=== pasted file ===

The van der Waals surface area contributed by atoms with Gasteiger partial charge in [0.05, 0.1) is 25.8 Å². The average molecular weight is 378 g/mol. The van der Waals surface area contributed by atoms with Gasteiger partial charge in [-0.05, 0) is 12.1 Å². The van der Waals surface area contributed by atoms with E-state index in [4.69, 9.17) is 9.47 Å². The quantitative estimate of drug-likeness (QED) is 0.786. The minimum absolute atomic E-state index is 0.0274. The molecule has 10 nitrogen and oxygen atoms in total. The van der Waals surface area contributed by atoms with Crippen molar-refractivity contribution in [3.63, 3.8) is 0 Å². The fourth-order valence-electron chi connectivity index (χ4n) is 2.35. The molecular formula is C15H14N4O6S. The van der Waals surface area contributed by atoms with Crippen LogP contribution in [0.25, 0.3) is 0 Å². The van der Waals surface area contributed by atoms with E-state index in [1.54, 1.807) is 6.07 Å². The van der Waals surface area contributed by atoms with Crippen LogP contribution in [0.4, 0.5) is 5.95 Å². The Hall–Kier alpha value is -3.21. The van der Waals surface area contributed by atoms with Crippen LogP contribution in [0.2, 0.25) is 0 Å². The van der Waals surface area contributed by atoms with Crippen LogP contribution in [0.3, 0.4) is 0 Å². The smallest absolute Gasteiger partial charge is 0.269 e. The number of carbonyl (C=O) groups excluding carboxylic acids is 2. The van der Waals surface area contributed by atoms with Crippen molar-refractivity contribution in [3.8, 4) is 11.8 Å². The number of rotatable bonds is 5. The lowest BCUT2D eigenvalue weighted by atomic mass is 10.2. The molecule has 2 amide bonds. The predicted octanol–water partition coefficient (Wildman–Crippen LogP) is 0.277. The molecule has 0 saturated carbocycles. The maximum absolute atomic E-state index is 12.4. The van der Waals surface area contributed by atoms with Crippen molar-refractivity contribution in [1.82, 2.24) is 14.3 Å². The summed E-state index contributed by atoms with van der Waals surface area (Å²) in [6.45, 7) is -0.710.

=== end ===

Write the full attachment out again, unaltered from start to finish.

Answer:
The van der Waals surface area contributed by atoms with Gasteiger partial charge in [0.05, 0.1) is 25.8 Å². The average molecular weight is 378 g/mol. The van der Waals surface area contributed by atoms with Gasteiger partial charge in [-0.05, 0) is 12.1 Å². The van der Waals surface area contributed by atoms with E-state index in [4.69, 9.17) is 9.47 Å². The quantitative estimate of drug-likeness (QED) is 0.786. The minimum absolute atomic E-state index is 0.0274. The molecule has 10 nitrogen and oxygen atoms in total. The van der Waals surface area contributed by atoms with Crippen molar-refractivity contribution in [3.63, 3.8) is 0 Å². The fourth-order valence-electron chi connectivity index (χ4n) is 2.35. The molecular formula is C15H14N4O6S. The van der Waals surface area contributed by atoms with Crippen LogP contribution in [0.25, 0.3) is 0 Å². The van der Waals surface area contributed by atoms with E-state index in [1.54, 1.807) is 6.07 Å². The van der Waals surface area contributed by atoms with Crippen LogP contribution in [0.4, 0.5) is 5.95 Å². The Hall–Kier alpha value is -3.21. The van der Waals surface area contributed by atoms with Crippen LogP contribution in [0.2, 0.25) is 0 Å². The van der Waals surface area contributed by atoms with Crippen LogP contribution in [0.3, 0.4) is 0 Å². The smallest absolute Gasteiger partial charge is 0.269 e. The number of carbonyl (C=O) groups excluding carboxylic acids is 2. The van der Waals surface area contributed by atoms with Crippen molar-refractivity contribution in [3.8, 4) is 11.8 Å². The number of rotatable bonds is 5. The lowest BCUT2D eigenvalue weighted by atomic mass is 10.2. The molecule has 2 amide bonds. The predicted octanol–water partition coefficient (Wildman–Crippen LogP) is 0.277. The molecule has 0 saturated carbocycles. The maximum absolute atomic E-state index is 12.4. The van der Waals surface area contributed by atoms with Crippen molar-refractivity contribution in [1.82, 2.24) is 14.3 Å². The summed E-state index contributed by atoms with van der Waals surface area (Å²) in [6.45, 7) is -0.710.